The first part is that people are mishandling their money by seeing that as people can choose when they want to retire they have to pay a higher amount of taxes. Some people take a higher tax burdern to retire quickly where the max age is 65 for males and 60 for females and the workers can choose to invest up to 20% in to this Pay as you go system, which mind you isn't the same system as mine since it still contains the Public Option while I'm phasing out from public to private. This leaves no government option. So the Chilean Expirament is like mine, but is not the same so my opponent may argue against this, but there is no direct link since the public option still exsists and even Jose Pinera Chile's former Secretary of Labor and Social Security. What adds to his stature was that his administration lasted through the transition. [9] In the country no AFP (spanish accronym for Pension Fund Administration) has gone under in the 14 years that the country has been doing this plan and no worker has lost a dime. The only reason, Pinera claims, that there is a loss reported was due to the financial crisis and lack of consumer confidence. [9] Not to mention this plan has caused the nation to see a 2% Gross Nation Product increase each year in this span. This, what they call Capitalization, has greatly helped the nation by them changing from Socialistic policies to that of the Chicago Boys and slowly adjusting over the years. Now why does this actually matter that I am arguing this? It's a reflection of the current state transition from State controlled Monopoly on the Social Security down to the private control.

You'll have to forgive me as I'm running out of characters here for the rest. On to Galveston. We can see that it did this out of the fact that the US Congress was not doing anything to combat the growing Social Security issue that was arrising in the 1970s, so they acted. The Alternative Plan in Galveston is actually still in effect today and for the past 18 years people in the three Texas counties have seen a 6-6.5% return on Social Security compared to the 2-3%. [10]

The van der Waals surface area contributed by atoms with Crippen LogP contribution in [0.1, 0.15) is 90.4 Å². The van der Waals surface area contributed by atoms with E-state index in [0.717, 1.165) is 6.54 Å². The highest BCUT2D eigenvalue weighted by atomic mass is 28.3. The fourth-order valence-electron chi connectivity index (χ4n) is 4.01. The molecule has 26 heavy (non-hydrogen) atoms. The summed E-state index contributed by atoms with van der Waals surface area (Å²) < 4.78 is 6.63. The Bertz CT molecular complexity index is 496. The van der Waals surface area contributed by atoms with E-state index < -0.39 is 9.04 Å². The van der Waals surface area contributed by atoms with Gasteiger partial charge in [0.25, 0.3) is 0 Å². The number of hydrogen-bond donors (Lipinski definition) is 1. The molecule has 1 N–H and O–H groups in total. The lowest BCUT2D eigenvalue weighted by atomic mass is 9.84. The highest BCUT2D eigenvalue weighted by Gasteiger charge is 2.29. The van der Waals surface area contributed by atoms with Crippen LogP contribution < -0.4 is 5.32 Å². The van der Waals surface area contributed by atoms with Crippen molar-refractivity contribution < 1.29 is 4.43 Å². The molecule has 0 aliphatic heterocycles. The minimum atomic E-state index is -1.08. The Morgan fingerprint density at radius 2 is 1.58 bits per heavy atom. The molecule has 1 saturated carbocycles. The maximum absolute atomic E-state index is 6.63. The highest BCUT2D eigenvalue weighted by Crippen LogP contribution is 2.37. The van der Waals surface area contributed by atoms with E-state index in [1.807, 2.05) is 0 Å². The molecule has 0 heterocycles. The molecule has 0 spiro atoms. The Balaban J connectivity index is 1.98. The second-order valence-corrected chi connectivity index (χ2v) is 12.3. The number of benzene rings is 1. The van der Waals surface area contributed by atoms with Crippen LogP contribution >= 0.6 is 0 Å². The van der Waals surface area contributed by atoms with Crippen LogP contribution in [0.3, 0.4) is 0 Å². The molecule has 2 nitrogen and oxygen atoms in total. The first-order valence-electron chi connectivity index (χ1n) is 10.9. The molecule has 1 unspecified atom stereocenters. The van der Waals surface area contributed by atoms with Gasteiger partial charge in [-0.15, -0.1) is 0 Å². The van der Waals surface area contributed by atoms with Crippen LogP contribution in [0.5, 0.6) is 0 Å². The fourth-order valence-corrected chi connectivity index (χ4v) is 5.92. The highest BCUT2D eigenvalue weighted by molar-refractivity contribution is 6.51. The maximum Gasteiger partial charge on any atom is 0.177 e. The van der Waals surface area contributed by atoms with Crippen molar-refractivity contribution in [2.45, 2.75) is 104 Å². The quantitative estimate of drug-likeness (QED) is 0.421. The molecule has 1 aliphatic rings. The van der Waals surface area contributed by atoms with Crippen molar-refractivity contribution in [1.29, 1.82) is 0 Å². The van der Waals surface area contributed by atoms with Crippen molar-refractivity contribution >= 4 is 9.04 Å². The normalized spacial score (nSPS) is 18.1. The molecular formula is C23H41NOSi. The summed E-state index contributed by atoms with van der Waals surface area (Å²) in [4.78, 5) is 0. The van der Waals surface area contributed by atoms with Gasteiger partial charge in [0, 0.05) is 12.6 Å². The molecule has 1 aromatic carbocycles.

Concidering that it takes 26% of the budget such a task would be a simple phase out over the span of 10 years as I have already addressed.

When the New York Times reporter visited a small town in Chile he found that,

(1)Retire in 10 years, at age 62, with an annual pension of $55,000. That would be more than triple the $18,000 I can expect from Social Security at that age.

(2)Retire at age 65 with an annual pension of $70,000. That would be almost triple the $25,000 pension promised by Social Security starting a year later, at age 66.

(3)Retire at age 65 with an annual pension of $53,000 and a one-time cash payment of $223,000." [11]

Investors Business Daily had also found that in Chile in the past 30 years that the annual rate of return is 9% compared to the 1-2% here in the US. [12] We can already see that this sucess has been drowned out by criticisms that doesn't speak to the amount of sucess reached here. We can see that it was coastly, but that was paid off and not to mention that the short term pain turned into massive long term gains ranging from massive returns on pensions to doubling and even trippling of the nation's growth rate. [13]

1. ( Social Security Administration, "Frequently Asked Questions: Ratio of Covered Workers to Beneficiaries," (accessed Aug. 17, 2015)
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Debate Round No. 1



1: Yes/No: SS might go into the red due to baby boomers retired/retiring against the low numbers supporting their retirement, but there are other contributing factors.

Issues affecting SS Old-Age and Survivors Insurance OASI (RIB when paid out), is more insidious than ratios. First, the gov borrowed $2.5T from the fund between 1970-1983 [19] issuing Treasury Bonds against the loans. From 1983-2000 the SS Trust Fund TF was at a surplus [20] and could fund the boomer’s retirement into the future. G.W. Bush saw the surplus and cut taxes reducing influx of finds [21].

Despite decreases funding to OASI it is self perpetuating with its balance and funding at current rates. TF depletion will not start until 2024. In 2015 the fund ran at 308% above cost, by 2024 it’s expected to be at 171% [22]. Pro’s cit.#2 states this.